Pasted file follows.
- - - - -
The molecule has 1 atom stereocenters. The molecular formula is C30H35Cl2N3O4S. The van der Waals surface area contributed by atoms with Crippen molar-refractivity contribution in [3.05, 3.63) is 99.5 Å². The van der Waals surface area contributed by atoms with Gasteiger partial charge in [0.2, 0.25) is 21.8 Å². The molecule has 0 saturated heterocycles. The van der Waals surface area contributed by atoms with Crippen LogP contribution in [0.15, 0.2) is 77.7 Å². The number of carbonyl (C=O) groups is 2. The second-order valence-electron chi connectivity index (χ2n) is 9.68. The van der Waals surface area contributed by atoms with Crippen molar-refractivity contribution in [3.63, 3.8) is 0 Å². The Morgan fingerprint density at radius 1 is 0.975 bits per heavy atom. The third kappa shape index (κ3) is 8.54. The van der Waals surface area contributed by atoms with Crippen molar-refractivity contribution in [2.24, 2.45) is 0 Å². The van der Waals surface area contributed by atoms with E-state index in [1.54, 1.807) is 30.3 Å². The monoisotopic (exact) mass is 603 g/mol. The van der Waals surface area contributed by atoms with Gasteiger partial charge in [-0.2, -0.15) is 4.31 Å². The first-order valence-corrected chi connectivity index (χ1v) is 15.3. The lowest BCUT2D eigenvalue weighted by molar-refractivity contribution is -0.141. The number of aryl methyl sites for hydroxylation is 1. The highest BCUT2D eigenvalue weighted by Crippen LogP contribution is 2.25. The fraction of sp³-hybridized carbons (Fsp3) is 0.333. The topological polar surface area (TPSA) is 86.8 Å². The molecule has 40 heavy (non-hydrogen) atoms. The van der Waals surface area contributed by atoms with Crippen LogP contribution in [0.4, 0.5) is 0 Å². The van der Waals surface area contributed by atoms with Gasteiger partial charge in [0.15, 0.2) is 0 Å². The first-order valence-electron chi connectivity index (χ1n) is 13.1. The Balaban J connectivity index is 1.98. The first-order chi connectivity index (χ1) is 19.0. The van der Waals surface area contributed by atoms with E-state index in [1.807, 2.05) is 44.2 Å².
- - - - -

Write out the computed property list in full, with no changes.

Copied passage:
The molecule has 1 atom stereocenters. The molecular formula is C30H35Cl2N3O4S. The van der Waals surface area contributed by atoms with Crippen molar-refractivity contribution in [3.05, 3.63) is 99.5 Å². The van der Waals surface area contributed by atoms with Gasteiger partial charge in [0.2, 0.25) is 21.8 Å². The molecule has 0 saturated heterocycles. The van der Waals surface area contributed by atoms with Crippen LogP contribution in [0.15, 0.2) is 77.7 Å². The number of carbonyl (C=O) groups is 2. The second-order valence-electron chi connectivity index (χ2n) is 9.68. The van der Waals surface area contributed by atoms with Crippen molar-refractivity contribution in [3.63, 3.8) is 0 Å². The Morgan fingerprint density at radius 1 is 0.975 bits per heavy atom. The third kappa shape index (κ3) is 8.54. The van der Waals surface area contributed by atoms with Crippen molar-refractivity contribution in [2.24, 2.45) is 0 Å². The van der Waals surface area contributed by atoms with E-state index in [1.54, 1.807) is 30.3 Å². The monoisotopic (exact) mass is 603 g/mol. The van der Waals surface area contributed by atoms with Gasteiger partial charge in [-0.2, -0.15) is 4.31 Å². The first-order valence-corrected chi connectivity index (χ1v) is 15.3. The lowest BCUT2D eigenvalue weighted by molar-refractivity contribution is -0.141. The number of aryl methyl sites for hydroxylation is 1. The highest BCUT2D eigenvalue weighted by Crippen LogP contribution is 2.25. The fraction of sp³-hybridized carbons (Fsp3) is 0.333. The topological polar surface area (TPSA) is 86.8 Å². The molecule has 40 heavy (non-hydrogen) atoms. The van der Waals surface area contributed by atoms with Crippen LogP contribution in [0.4, 0.5) is 0 Å². The van der Waals surface area contributed by atoms with Gasteiger partial charge in [0.15, 0.2) is 0 Å². The first-order valence-electron chi connectivity index (χ1n) is 13.1. The Balaban J connectivity index is 1.98. The first-order chi connectivity index (χ1) is 19.0. The van der Waals surface area contributed by atoms with E-state index in [1.807, 2.05) is 44.2 Å².